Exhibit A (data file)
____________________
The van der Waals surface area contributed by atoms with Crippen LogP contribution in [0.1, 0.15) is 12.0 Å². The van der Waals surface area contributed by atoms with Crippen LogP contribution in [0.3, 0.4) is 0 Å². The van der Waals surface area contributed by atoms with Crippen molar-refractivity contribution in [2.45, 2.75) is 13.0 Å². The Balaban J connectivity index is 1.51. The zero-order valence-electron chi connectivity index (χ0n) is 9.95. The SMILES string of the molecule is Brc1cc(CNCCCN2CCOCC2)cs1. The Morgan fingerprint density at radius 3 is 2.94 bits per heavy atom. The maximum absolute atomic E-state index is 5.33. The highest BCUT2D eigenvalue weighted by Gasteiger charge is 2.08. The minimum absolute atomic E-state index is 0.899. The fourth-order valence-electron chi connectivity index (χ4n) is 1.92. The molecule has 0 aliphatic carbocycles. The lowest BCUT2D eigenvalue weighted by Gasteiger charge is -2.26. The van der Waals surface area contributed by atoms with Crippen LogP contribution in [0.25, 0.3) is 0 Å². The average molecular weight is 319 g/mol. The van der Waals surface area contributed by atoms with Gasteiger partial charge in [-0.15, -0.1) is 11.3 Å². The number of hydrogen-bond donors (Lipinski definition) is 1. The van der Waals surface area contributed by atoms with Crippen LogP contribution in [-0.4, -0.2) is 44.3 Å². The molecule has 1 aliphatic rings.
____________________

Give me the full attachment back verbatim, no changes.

The van der Waals surface area contributed by atoms with Crippen LogP contribution in [0.1, 0.15) is 12.0 Å². The van der Waals surface area contributed by atoms with Crippen LogP contribution in [0.3, 0.4) is 0 Å². The van der Waals surface area contributed by atoms with Crippen molar-refractivity contribution in [2.45, 2.75) is 13.0 Å². The Balaban J connectivity index is 1.51. The zero-order valence-electron chi connectivity index (χ0n) is 9.95. The SMILES string of the molecule is Brc1cc(CNCCCN2CCOCC2)cs1. The Morgan fingerprint density at radius 3 is 2.94 bits per heavy atom. The maximum absolute atomic E-state index is 5.33. The highest BCUT2D eigenvalue weighted by Gasteiger charge is 2.08. The minimum absolute atomic E-state index is 0.899. The fourth-order valence-electron chi connectivity index (χ4n) is 1.92. The molecule has 0 aliphatic carbocycles. The lowest BCUT2D eigenvalue weighted by Gasteiger charge is -2.26. The van der Waals surface area contributed by atoms with Crippen LogP contribution in [0.25, 0.3) is 0 Å². The average molecular weight is 319 g/mol. The van der Waals surface area contributed by atoms with Gasteiger partial charge in [-0.15, -0.1) is 11.3 Å². The number of hydrogen-bond donors (Lipinski definition) is 1. The van der Waals surface area contributed by atoms with Crippen LogP contribution in [-0.4, -0.2) is 44.3 Å². The molecule has 1 aliphatic rings.